In the IRS’s quest for better and more automated matching of income and Social Security numbers, it’s well known that IRS Forms 1099 are important. See Watch Your Mail For 1099s. You get the pesky little slips of paper in January signaling that you have something to report on your tax return due April 15th. There are many varieties of the forms reporting all sorts of income, including interest, dividends, rents and even state tax refunds. See IRS General Instructions for Certain Information Returns.
But the most universal is Form 1099-MISC reporting miscellaneous income like consulting fees. As with most Forms 1099, payors must mail them out by the end of January each year reporting the payments made in the preceding calendar year. The forms are due at the IRS by the end of February.
Due to their importance and frequent errors, I advise paying attention to these forms immediately. Checking them promptly is best because that’s when one can be most effective in fixing problems. See Care With Forms 1099 Helps Audit-Proof Tax Returns. Unfortunately, many taxpayers don’t even open the 1099 envelopes until close to April 15th when they get to their tax return in earnest!
What if you discover an error on March 25th? Is it too late to make a correction? No, but it’s too late to notify the payor before the erroneous form has been dispatched to the IRS. Still, it’s possible to ask the payor for a corrected Form 1099 which will be sent to the payee and to the IRS. See Ten Things You Should Know About 1099s.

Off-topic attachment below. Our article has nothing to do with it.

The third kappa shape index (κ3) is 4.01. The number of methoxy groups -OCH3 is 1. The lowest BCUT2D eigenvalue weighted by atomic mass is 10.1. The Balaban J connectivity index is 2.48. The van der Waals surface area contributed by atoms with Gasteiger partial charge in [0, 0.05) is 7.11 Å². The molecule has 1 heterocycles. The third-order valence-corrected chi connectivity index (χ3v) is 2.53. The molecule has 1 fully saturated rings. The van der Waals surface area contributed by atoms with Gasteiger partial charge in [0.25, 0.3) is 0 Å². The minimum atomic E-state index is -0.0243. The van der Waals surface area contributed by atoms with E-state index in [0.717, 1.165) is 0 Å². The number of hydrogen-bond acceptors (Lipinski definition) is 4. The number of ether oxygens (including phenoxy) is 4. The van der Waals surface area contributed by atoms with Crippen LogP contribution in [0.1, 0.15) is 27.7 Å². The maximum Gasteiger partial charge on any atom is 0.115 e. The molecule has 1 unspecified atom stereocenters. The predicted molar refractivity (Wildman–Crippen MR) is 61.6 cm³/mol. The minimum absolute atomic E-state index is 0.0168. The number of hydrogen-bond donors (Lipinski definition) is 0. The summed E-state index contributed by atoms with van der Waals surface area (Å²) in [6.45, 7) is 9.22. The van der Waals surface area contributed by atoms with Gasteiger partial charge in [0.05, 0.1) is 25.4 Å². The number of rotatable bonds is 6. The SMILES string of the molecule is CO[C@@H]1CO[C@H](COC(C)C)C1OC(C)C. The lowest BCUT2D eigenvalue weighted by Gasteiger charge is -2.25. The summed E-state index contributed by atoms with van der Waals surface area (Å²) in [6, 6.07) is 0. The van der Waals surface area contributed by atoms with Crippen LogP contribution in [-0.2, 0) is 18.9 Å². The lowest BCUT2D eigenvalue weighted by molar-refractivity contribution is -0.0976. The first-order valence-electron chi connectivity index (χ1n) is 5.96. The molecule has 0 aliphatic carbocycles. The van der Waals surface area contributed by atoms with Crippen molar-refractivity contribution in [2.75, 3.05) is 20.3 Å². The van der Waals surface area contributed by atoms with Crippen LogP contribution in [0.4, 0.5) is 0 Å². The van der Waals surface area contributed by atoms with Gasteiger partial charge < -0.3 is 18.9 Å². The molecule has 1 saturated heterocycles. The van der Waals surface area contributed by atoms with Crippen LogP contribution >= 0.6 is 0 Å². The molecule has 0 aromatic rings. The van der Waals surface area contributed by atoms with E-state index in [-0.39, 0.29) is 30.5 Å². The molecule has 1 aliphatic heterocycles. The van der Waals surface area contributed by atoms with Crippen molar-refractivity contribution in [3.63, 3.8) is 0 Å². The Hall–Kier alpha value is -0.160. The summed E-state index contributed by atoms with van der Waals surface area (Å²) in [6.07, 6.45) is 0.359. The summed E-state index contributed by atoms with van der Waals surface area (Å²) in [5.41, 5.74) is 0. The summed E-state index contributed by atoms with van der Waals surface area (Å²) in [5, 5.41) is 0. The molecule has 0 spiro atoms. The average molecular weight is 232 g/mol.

There are several Form 1099 changes this year worth noting. See Tax Report: Traps for Small Businesses. One is that credit-card and debit-card firms, PayPal and similar companies are now reporting their payments to businesses. Report these payments on Form 1099-K. For discussion, see Credit Card Reporting for Tax Purposes Debuts This Month.
Plus, several income tax forms that you might not read until near return filing make explicit reference to Forms 1099. They ask whether you made payments in 2011 that required you to issue Forms 1099, and if you did, whether you issued all the requisite forms. Be careful how you answer. Penalties for failing to issue Forms 1099 have gone up. See Is Failing To Issue IRS Forms 1099 Criminal?
Questions about whether you filed all required Forms 1099 now appear on:
- Schedule E to Form 1040 (for landlords);
- Form 1120S (for Subchapter S corporations);
- Form 1065 (for partnerships); and
- Schedule C to Form 1040 (for sole proprietorships). Regarding Schedule C, see
Proprietors: To Avoid Audit, Avoid Schedule C.
Really pay attention to Forms 1099. They count.